We all love an app but are there any good energy apps? In truth, not many. There are some very good energy news and commodity price apps from the likes of Platts, Argus etc., but they require (expensive) subscriptions.
Here, in no particular order, is a list of ten energy apps available from Apple’s App Store. Some are useful, some are fun. But all are free (except one, which costs £1.49).
This list does not include proprietary apps of energy supply companies for their consumers, which range from the beautiful, like that of First Utility, multi-functional, like British Gas, and drab, like EDF and E.ON.
Want to know how much wind power is on the system? Want to be surprised by how much coal power we still generate?
Developed by the University of Southampton’s School of Electronics and Computer Science, GridCarbon provides real-time, source-by-source power generation info, as well as the amount of carbon dioxide released into the atmosphere when one unit (1 kWh) of electricity is used by a consumer.
GridCarbon uses up-to-date generation data from (Balancing and Settlement Code Company) ELEXON to provide a summary of the generation mix data broken down into gas (CCGT + OCGT), coal nuclear, wind, non-pumped storage hydro etc. etc. This data is converted into a carbon intensity value by weighting the proportions from each generation type and adjusted for losses in transmission and distribution.
Simple, but elegant.
Want to know how much the price of oil has plummeted today? Most useful commodity price apps require a subscription but BlackGold lists, on one page, up-to-date US and Brent crude oil prices, as well as US natural gas prices.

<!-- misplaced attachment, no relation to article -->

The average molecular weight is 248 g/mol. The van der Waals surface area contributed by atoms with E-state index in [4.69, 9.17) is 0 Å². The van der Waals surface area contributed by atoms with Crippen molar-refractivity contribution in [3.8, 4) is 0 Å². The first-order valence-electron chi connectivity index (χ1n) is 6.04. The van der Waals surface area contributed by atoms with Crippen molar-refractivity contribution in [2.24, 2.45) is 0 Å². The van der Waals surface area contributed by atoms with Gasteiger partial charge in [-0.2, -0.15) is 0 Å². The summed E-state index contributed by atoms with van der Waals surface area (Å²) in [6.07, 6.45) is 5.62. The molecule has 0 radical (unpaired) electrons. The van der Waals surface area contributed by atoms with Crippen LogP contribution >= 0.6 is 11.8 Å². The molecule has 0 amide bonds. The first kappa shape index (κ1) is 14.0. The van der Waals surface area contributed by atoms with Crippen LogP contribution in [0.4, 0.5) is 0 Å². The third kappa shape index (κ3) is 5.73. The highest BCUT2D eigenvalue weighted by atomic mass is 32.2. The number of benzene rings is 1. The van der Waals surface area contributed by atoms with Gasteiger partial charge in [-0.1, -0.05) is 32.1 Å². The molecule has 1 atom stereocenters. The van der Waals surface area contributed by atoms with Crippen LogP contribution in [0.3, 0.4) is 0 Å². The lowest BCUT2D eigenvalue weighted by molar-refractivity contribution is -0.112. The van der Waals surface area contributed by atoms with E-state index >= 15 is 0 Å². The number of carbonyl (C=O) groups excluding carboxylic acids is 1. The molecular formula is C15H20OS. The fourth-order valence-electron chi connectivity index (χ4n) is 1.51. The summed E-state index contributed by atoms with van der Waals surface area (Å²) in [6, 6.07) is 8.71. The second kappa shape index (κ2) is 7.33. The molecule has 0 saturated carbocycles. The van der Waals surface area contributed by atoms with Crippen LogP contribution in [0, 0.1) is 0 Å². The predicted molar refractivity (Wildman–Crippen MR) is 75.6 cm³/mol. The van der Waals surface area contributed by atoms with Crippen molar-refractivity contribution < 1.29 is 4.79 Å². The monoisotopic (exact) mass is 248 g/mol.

Incidentally, if anyone can point me to a free app which details UK natural gas prices (NBP), please leave a comment.
A time-killer this one, and surprisingly good. Developed by France’s equivalent of the National Grid, RTE, the aim of this game is to build high-voltage networks and connect power generation sources like nuclear power plants and wind farms with demand centres.
Part of the game is to play the role of Sustainable Development Manager. Bribe Donate to the local community! Appease environmentalists! Re-route due to a species of rare toad! (Really).
Perhaps unusually for money-printing grid companies, there is a budget. Spend too much and you’ll fail to complete the grid, meaning no excessive profits that year (!)
Settings can be changed to English. Quite absorbing, actually. Also available to play online here
This app is Compare The Market’s attempt to take all the ‘effort’ out of switching energy suppliers.
All you have to do is open the app, take a photo of your energy bill with your mobile device and submit. Compare the Market’s team will come back to you within ten minutes with a range of suitable tariffs. Simples!
The app works for single or dual fuel tariffs, and if you don’t have a paper bill, you can take snaps of your digital bill. Needless to say, there is no obligation to switch.
4C Offshore is a British publisher of offshore wind reports and data. It has also produced a nifty little news app which is serves a handy feed for offshore wind stories.
There are some (but not many) news feed apps dedicated to a specific power generation source, but this is the best. More like this, please.